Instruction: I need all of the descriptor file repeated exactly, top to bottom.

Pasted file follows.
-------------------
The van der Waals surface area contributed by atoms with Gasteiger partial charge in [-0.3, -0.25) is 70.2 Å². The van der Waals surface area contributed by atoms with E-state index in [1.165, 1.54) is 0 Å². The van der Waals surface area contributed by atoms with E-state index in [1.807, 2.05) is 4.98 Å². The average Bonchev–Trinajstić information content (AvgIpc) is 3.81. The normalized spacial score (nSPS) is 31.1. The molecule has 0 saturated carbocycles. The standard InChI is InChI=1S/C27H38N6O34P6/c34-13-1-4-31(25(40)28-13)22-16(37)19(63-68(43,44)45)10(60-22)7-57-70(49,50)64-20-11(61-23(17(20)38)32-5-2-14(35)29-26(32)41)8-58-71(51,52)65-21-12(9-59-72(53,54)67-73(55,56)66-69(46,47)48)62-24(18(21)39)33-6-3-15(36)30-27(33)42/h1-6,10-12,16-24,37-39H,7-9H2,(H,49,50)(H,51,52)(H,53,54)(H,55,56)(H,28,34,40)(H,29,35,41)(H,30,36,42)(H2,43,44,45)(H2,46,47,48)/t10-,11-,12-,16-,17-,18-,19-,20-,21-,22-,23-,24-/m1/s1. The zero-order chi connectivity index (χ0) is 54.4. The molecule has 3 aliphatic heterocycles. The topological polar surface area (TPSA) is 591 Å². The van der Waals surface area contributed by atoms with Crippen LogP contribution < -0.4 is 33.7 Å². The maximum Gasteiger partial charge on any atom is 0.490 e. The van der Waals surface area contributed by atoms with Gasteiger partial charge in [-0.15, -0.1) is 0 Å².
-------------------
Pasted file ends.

The van der Waals surface area contributed by atoms with Gasteiger partial charge in [-0.3, -0.25) is 70.2 Å². The van der Waals surface area contributed by atoms with E-state index in [1.165, 1.54) is 0 Å². The van der Waals surface area contributed by atoms with E-state index in [1.807, 2.05) is 4.98 Å². The average Bonchev–Trinajstić information content (AvgIpc) is 3.81. The normalized spacial score (nSPS) is 31.1. The molecule has 0 saturated carbocycles. The standard InChI is InChI=1S/C27H38N6O34P6/c34-13-1-4-31(25(40)28-13)22-16(37)19(63-68(43,44)45)10(60-22)7-57-70(49,50)64-20-11(61-23(17(20)38)32-5-2-14(35)29-26(32)41)8-58-71(51,52)65-21-12(9-59-72(53,54)67-73(55,56)66-69(46,47)48)62-24(18(21)39)33-6-3-15(36)30-27(33)42/h1-6,10-12,16-24,37-39H,7-9H2,(H,49,50)(H,51,52)(H,53,54)(H,55,56)(H,28,34,40)(H,29,35,41)(H,30,36,42)(H2,43,44,45)(H2,46,47,48)/t10-,11-,12-,16-,17-,18-,19-,20-,21-,22-,23-,24-/m1/s1. The zero-order chi connectivity index (χ0) is 54.4. The molecule has 3 aliphatic heterocycles. The topological polar surface area (TPSA) is 591 Å². The van der Waals surface area contributed by atoms with Crippen LogP contribution < -0.4 is 33.7 Å². The maximum Gasteiger partial charge on any atom is 0.490 e. The van der Waals surface area contributed by atoms with Gasteiger partial charge in [-0.15, -0.1) is 0 Å².